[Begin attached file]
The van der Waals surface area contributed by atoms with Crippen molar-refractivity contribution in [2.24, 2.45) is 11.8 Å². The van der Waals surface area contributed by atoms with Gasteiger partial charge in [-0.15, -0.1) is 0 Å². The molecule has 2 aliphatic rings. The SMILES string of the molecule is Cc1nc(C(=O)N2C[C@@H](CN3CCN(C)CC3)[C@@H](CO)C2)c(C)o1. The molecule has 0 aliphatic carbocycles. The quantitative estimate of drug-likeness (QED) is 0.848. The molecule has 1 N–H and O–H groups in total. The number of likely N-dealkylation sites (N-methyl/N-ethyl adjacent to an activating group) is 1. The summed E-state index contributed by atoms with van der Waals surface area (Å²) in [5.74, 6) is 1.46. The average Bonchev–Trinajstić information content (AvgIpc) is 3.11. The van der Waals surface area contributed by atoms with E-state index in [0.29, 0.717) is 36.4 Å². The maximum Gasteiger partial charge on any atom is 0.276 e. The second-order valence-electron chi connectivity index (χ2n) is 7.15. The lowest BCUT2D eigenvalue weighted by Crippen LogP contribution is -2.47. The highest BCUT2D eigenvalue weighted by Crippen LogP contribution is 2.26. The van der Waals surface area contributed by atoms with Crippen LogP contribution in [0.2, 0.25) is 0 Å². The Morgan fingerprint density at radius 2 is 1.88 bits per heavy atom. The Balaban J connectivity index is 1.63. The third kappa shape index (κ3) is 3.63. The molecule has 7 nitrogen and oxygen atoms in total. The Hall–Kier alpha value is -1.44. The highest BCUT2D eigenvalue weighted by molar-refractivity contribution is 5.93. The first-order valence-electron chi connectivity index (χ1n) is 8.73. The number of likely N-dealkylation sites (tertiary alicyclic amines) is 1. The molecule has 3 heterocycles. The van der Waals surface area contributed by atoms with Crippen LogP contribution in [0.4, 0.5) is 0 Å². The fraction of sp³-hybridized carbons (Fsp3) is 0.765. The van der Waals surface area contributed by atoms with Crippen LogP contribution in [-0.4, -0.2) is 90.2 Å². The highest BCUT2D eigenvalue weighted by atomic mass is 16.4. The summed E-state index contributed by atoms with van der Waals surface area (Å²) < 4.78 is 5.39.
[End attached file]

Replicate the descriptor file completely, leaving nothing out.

The van der Waals surface area contributed by atoms with Crippen molar-refractivity contribution in [2.24, 2.45) is 11.8 Å². The van der Waals surface area contributed by atoms with Gasteiger partial charge in [-0.15, -0.1) is 0 Å². The molecule has 2 aliphatic rings. The SMILES string of the molecule is Cc1nc(C(=O)N2C[C@@H](CN3CCN(C)CC3)[C@@H](CO)C2)c(C)o1. The molecule has 0 aliphatic carbocycles. The quantitative estimate of drug-likeness (QED) is 0.848. The molecule has 1 N–H and O–H groups in total. The number of likely N-dealkylation sites (N-methyl/N-ethyl adjacent to an activating group) is 1. The summed E-state index contributed by atoms with van der Waals surface area (Å²) in [5.74, 6) is 1.46. The average Bonchev–Trinajstić information content (AvgIpc) is 3.11. The van der Waals surface area contributed by atoms with E-state index in [0.29, 0.717) is 36.4 Å². The maximum Gasteiger partial charge on any atom is 0.276 e. The second-order valence-electron chi connectivity index (χ2n) is 7.15. The lowest BCUT2D eigenvalue weighted by Crippen LogP contribution is -2.47. The highest BCUT2D eigenvalue weighted by Crippen LogP contribution is 2.26. The van der Waals surface area contributed by atoms with Crippen LogP contribution in [0.2, 0.25) is 0 Å². The Morgan fingerprint density at radius 2 is 1.88 bits per heavy atom. The Balaban J connectivity index is 1.63. The third kappa shape index (κ3) is 3.63. The molecule has 7 nitrogen and oxygen atoms in total. The Hall–Kier alpha value is -1.44. The highest BCUT2D eigenvalue weighted by molar-refractivity contribution is 5.93. The first-order valence-electron chi connectivity index (χ1n) is 8.73. The number of likely N-dealkylation sites (tertiary alicyclic amines) is 1. The molecule has 3 heterocycles. The van der Waals surface area contributed by atoms with Crippen LogP contribution in [0.4, 0.5) is 0 Å². The fraction of sp³-hybridized carbons (Fsp3) is 0.765. The van der Waals surface area contributed by atoms with Crippen LogP contribution in [-0.4, -0.2) is 90.2 Å². The highest BCUT2D eigenvalue weighted by atomic mass is 16.4. The summed E-state index contributed by atoms with van der Waals surface area (Å²) < 4.78 is 5.39.